On May 10 and 11, the WHO Fair Pricing Forum met to discuss improvements to medicine pricing practices and pricing approaches that balance public health needs and incentives for pharmaceutical research and development. The Forum was established to facilitate the exchange of insights on fairer medicine pricing systems, identification of research gaps to support improvements, and explore the intended and unintended results of the current pricing system.
Among the material circulated before and after the meeting and press coverage on the Forum were remarks by WHO assistant director-general Marie-Paule Kieny which prompted this commentary.
“So-called value-based pricing has become a mantra for much of the industry, but Kieny said she had "serious reservations" about a system that essentially puts a value on a life and then allows a drug to be priced up to that level.” - Reported by Ben Hirschler at Reuters on May 11. Link.
In economic theory, value-based pricing is when a buyer’s willingness to pay for a product (or service) matches what the buyer pays. For example, if a buyer is willing to purchase a mug of coffee for $3.50 and pays $3.50 it means the price of the mug of coffee matches the buyer’s valuation of the mug of coffee. Willingness to pay is partly related to the buyer’s income levels.
The WHO project on Choosing Interventions that are Cost-Effective (WHO-CHOICE) recommends that willingness to pay thresholds be based on national income per person (Gross Domestic Product per Capita). That is, the willingness to pay for a health technology is linked to the average economic productivity of a person in a country. For example, the average annual GDP per person in Kenya is USD 1,133.46, meaning each person contributes this amount in economic value to the economy. It includes children, the poor and the most productive in the “per capita” calculation because under health technology assessments, for equity purposes, all people in a country are treated fairly and impartially. The value of a life in Kenya is USD1,133.46, much lower than value of a life in Qatar of USD 141,542.66 (the highest in the world in 2015 based on World Bank data).
The WHO-CHOICE project recommends that a technology is cost-effective if the cost per DALY avoided is less than three times the annual GDP per capita. However, Kieny’s “serious reservations” on “a system that essentially puts a value on a life” appears to conflict with the WHO-CHOICE recommendation. WHO Member States (especially those in low and middle-income countries) use the WHO-CHOICE recommendation to guide pharmaceutical policies on new health technologies. For example, the WHO recommended willingness to pay threshold in Kenya is USD 3,400.38. A new medicine at a cost per DALY avoided of USD 3,400.37 per annum is considered cost-effective. The WHO approach essentially puts a value on a life and recommends that a medicine is good value for money when the cost per DALY avoided is lower than three times the average annual income level of a person in a country.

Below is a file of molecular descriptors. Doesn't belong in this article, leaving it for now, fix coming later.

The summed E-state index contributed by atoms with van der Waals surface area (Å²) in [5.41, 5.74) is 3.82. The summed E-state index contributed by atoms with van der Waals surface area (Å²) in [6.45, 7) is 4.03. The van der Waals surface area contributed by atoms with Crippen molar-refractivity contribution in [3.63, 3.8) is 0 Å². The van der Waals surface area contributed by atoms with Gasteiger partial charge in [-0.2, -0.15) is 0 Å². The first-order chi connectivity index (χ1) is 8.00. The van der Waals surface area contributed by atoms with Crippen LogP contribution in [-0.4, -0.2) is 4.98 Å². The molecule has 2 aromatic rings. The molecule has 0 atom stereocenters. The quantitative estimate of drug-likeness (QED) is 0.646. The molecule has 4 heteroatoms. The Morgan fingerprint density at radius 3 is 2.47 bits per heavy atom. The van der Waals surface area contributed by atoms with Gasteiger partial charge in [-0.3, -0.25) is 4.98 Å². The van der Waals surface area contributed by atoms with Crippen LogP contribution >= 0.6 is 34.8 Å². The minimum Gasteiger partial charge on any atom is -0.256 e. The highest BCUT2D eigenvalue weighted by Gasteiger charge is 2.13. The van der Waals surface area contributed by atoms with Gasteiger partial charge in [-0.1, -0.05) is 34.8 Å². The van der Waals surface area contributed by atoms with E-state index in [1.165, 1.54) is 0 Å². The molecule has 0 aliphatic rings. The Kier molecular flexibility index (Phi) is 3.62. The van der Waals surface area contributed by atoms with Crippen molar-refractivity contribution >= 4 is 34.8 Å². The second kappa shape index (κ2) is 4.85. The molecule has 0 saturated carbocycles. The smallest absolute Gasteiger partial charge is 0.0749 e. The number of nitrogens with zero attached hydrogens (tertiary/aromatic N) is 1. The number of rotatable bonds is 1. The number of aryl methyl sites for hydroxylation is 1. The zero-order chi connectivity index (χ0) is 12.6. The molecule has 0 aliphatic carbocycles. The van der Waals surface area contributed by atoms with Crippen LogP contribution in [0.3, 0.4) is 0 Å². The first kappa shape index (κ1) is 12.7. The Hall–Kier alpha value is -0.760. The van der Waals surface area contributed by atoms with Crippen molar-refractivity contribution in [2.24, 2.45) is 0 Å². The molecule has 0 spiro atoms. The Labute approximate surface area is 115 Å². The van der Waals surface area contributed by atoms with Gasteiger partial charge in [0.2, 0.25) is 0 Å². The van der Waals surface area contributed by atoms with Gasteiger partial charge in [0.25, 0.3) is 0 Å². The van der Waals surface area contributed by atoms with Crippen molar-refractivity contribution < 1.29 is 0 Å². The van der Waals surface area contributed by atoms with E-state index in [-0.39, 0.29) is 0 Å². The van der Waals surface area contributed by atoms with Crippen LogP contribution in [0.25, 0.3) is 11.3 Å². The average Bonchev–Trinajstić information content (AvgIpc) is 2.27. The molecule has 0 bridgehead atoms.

The second part of Kieny’s comment “.. and then allows a drug to be priced up to that level” is critical. A medicine that is priced to capture the full productivity of a person leaves no surplus income for use in the economy. For example, a medicine priced at USD1,133.46 per annum in Kenya is the equivalent of the GDP per person which leaves no surplus income for other economic activities, e.g.: infrastructure investments, education subsidies, etc. Many pharmaceutical markets (and national economies) are unlikely to sustain “full pricing” of new health technologies if they extract the entire economic productivity of a person (as measured by GDP per capita). However, Kieny’s comment overlooks an important nuance in value-based pricing in the pharmaceutical industry.
Although standard economic theory suggests that value-based pricing is linked to the willingness to pay of a buyer, evidence to inform such pricing strategies are lacking and challenging to undertake. Differences in disease areas, market structure, and national income levels would make a global value-based price conceptually and practically indefensible. Such differences may lead to differential pricing strategies responsive to varying GDP per capita levels, an approach already pursued by some global pharmaceutical companies. However, an alternative definition for value-based pricing may be needed to complement this approach. Our work in this area links value-based pricing to the cost-effectiveness ratio, addresses the limitations of the WHO-CHOICE approach of thresholds based on GDP per capita, and medicine pricing mechanisms based on willingness to pay. The objective is to strengthen pharmaceutical markets by delivering value for money in new health technologies and rewarding market participants.